Actinic elastosis L57.4

Author: Prof. Dr. med. Peter Altmeyer

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Last updated on: 29.10.2020

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Synonym(s)

Actinic elastosis; basophilic collagen degeneration; Collagen degeneration basophilic; Elastosis actinic; elastosis actinica; Elastosis senile; senile elastosis; Senile elastosis; solar elastosis; Solar elastosis

Definition
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In sun-exposed areas of elderly people, skin alteration occurring predominantly with light complexion, characterized by increased wrinkle formation and irregular pigmentation (see below Lentigo solaris).

Clinical features
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Increased wrinkle formation, partly with rhomboid skin fields and irregular pigmentation. In advanced stages of the disease, the skin is cloggy with black follicular horn retentions, possibly paired with hypertrichosis (see below elastoidosis cutanea nodularis et cystica). Frequently combination damage in aged skin (photoaging + intrinsic chronological aging).

Histology
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The target cells of chronic light damage are melanocytes, keratinocytes and fibroblasts. In pronounced actinic elastosis, a cloddy basophilic degeneration of the elastic fibre systems(elastin) is found under an atrophic epidermis. This initially affects the upper and adjacent middle dermis. Instead of a structured texture of the elastic fibres, depending on the degree of damage, there are either thickened, irregularly interwoven fibre bundles which stain like elastic material. In advanced stages, only amorphous, basophilic conglomerates are found in the upper, middle and deep dermis.

Direct Immunofluorescence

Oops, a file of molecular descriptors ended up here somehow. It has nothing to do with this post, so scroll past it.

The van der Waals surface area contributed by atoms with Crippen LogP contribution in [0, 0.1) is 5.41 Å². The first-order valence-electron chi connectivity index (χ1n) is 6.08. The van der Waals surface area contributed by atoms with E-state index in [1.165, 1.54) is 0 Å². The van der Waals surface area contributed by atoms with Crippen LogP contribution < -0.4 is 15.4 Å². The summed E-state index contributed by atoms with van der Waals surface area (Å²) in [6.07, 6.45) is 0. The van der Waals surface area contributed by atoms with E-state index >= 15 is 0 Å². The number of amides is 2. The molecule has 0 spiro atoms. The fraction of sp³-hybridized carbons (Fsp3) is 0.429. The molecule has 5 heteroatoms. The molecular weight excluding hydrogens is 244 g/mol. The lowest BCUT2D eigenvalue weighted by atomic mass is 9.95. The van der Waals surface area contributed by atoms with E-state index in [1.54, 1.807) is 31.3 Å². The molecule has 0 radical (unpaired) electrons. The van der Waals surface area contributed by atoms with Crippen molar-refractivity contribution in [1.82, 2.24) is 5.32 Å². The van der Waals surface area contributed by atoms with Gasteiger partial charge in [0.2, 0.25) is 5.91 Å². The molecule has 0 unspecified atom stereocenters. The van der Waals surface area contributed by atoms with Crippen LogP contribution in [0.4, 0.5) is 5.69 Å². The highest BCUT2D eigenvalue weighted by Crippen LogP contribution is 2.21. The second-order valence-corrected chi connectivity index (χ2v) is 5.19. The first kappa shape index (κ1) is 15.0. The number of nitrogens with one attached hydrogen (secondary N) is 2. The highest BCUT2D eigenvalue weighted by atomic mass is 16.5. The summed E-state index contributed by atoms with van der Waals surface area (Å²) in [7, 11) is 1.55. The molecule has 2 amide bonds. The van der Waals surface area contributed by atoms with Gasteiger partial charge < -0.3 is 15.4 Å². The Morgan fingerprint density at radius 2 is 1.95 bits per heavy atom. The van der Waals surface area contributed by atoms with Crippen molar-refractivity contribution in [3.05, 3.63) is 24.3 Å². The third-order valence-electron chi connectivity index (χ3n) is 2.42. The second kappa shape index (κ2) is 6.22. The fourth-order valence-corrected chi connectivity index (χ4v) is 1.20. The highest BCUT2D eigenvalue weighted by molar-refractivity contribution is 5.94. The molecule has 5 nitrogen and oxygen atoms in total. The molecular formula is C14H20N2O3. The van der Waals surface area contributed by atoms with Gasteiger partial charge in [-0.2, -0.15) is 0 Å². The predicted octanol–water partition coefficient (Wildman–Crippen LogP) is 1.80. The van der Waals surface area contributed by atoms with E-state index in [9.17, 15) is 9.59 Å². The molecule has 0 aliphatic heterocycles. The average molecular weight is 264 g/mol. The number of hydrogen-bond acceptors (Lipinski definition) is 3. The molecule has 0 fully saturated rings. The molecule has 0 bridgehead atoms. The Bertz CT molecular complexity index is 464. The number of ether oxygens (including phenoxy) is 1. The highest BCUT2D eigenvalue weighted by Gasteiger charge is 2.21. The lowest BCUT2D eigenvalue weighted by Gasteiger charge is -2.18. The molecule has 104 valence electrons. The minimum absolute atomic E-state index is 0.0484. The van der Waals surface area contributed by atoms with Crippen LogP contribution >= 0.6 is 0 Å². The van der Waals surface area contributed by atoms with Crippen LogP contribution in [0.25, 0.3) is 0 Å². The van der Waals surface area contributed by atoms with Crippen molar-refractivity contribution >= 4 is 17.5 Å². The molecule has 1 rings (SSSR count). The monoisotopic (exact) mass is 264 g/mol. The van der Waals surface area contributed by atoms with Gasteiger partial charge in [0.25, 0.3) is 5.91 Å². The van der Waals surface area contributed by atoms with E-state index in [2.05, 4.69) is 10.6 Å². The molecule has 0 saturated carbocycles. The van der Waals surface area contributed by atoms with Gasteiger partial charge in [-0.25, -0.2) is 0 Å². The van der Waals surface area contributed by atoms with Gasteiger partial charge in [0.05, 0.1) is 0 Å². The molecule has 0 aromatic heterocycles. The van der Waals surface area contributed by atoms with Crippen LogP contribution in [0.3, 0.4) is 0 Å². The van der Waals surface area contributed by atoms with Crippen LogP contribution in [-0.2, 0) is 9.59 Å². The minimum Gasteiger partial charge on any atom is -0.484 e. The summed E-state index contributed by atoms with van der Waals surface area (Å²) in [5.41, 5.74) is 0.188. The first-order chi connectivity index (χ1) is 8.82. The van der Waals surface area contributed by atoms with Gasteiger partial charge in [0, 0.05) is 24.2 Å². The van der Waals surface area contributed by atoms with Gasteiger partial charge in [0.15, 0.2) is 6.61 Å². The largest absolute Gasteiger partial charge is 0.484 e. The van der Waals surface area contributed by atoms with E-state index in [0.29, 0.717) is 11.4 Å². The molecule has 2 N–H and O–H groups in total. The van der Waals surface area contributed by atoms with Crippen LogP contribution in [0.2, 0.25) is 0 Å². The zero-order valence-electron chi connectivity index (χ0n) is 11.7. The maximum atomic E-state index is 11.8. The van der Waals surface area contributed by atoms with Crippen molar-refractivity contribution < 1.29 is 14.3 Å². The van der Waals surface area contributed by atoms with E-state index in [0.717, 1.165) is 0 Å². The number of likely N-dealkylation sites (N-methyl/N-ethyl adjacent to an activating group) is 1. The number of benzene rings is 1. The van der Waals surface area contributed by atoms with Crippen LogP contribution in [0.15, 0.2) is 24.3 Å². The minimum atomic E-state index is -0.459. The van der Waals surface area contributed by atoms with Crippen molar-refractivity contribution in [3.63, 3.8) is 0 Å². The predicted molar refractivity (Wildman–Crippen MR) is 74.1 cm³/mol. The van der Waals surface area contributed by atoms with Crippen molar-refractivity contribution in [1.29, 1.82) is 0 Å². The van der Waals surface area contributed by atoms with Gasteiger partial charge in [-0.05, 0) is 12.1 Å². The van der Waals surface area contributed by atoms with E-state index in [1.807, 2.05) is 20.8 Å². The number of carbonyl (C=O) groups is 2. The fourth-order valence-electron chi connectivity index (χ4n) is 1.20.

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Autofluorescence of the elastic material according to the properties of the elastic fibres.

External therapy
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Prevention: Textile and physical/chemical light protection (e.g. Anthelios®).

Active therapy:

  • Successes with creams containing vitamin A acids (e.g. Cordes VAS cream; Tazarotene 0.1%) or glycolic acid-containing topicals (e.g. Neostrata, Neotop, Avène) have been described.
  • Skin care with greasy external agents like e.g. ash base cream, linola milk, linola fat cream, excipial almond oil ointment.
  • Caution: Attention should be paid to the occurrence of melanocytic or non-melanocytic malignancies.

Literature
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  1. Bosset S et al (2002) Skin ageing: clinical and histopathologic study of permanent and reducible wrinkles. Eur J Dermatol 12: 247-252
  2. Calderone DC et al (1995) The clinical spectrum of actinic elastosis. J Am Acad Dermatol 32: 1016-1024
  3. David M et al (2005) Actinic damage among patients with psoriasis treated by climatotherapy at the Dead Sea. J Am Acad Dermatol 52(3Pt1): 445-450
  4. Edwards C et al (2003) A study of differences in surface roughness between sun-exposed and unexposed skin with age. Photodermatol Photoimmunol Photomed 19: 169-174
  5. Gambichler T, Altmeyer P, piece M (2005) Cerebriform elastoma: an unusual presentation of actinic elastosis. J Am Acad Dermatol 52: 1106-1108
  6. Kang S et al (2004) A multicenter, randomized, double-blind trial of tazarotene 0.1% cream in the treatment of photodamage. J Am Acad Dermatol 52: 268-274
  7. Ohnishi Y et al (2000) Expression of elastin-related proteins and matrix metalloproteinases in actinic elastosis of sun-damaged skin. Arch Dermatol Res 292: 27-31
  8. Tanaka N et al (2001) Immunohistochemical detection of lipid peroxidation products, protein-bound acrolein and 4-hydroxynonenal protein adducts, in actinic elastosis of photodamaged skin. Arch Dermatol Res 293: 363-367

Disclaimer

Please ask your physician for a reliable diagnosis. This website is only meant as a reference.

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Last updated on: 29.10.2020